Coronavirus is an infectious disease that has been confirmed in more than 30 million people across the world. If you become infected with COVID-19, you may be at risk of having an extended period of symptoms.
The UK has seen a steady rise in the number of coronavirus cases over the past few weeks.
Almost 10 million people across the country have been put into local lockdowns, in a bid to stop the rising spread of the infection.
If you think that you may have coronavirus symptoms, you should get tested straight away, and self-isolate at home.
If your test result comes back positive, you may find that some symptoms last for much longer than the initial self-isolation period.
Around 300,000 people in the UK have reported ‘long COVID’ symptoms; which is where their symptoms linger for longer than a month, according to the COVID Symptom Study App’s Professor Tim Spector.
Up to 60,000 have been unwell for more than three months, he added.
Older people, and those with underlying health conditions, are more likely to develop long COVID symptoms, claimed the Mayo Clinic.
But nobody is exempt from the possibility of developing infection signs that just won’t go away for months on end.
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The most common long COVID symptoms include fatigue and a persistent cough.
Other signs include headaches, joint pain and difficulty breathing.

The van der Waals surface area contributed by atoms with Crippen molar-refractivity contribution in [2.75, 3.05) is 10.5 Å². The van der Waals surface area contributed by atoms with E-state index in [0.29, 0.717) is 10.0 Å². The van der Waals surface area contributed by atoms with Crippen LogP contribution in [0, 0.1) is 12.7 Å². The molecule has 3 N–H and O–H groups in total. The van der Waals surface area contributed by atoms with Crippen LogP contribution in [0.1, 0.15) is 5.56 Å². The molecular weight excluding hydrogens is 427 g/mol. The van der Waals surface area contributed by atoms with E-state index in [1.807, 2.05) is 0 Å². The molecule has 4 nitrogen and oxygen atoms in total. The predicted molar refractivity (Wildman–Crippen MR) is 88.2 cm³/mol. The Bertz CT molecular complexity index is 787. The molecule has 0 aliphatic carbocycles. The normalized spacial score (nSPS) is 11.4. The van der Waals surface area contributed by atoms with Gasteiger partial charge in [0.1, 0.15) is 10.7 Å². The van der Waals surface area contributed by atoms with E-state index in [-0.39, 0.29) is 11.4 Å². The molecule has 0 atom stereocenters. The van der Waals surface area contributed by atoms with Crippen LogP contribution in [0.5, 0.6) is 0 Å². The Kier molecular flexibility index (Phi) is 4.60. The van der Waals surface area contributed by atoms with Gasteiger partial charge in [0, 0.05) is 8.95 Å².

Most people recover from coronavirus after a few weeks, it said.
But long COVID can’t necessarily be predicted, and it may even affect patients that had mild symptoms at the start of their infection.
“Most people who have coronavirus disease 2019 [COVID-19] recover completely within a few weeks,” said the Mayo Clinic.
“But some people — even those who had mild versions of the disease — continue to experience symptoms after their initial recovery.
“Older people and people with many serious medical conditions are the most likely to experience lingering COVID-19 symptoms.
“The most common signs and symptoms that linger over time include: Fatigue, cough, shortness of breath, headache, joint pain.”
Meanwhile, a high fever, a new cough, and a change to your sense of smell or taste are the most common early coronavirus symptoms.
In the UK, you should only get tested for the infection if you develop any of these symptoms.
Some patients have also reported a sore throat, headaches, and even hiccups, on top of the more common signs.
More than 46,000 people have died from coronavirus in the UK.
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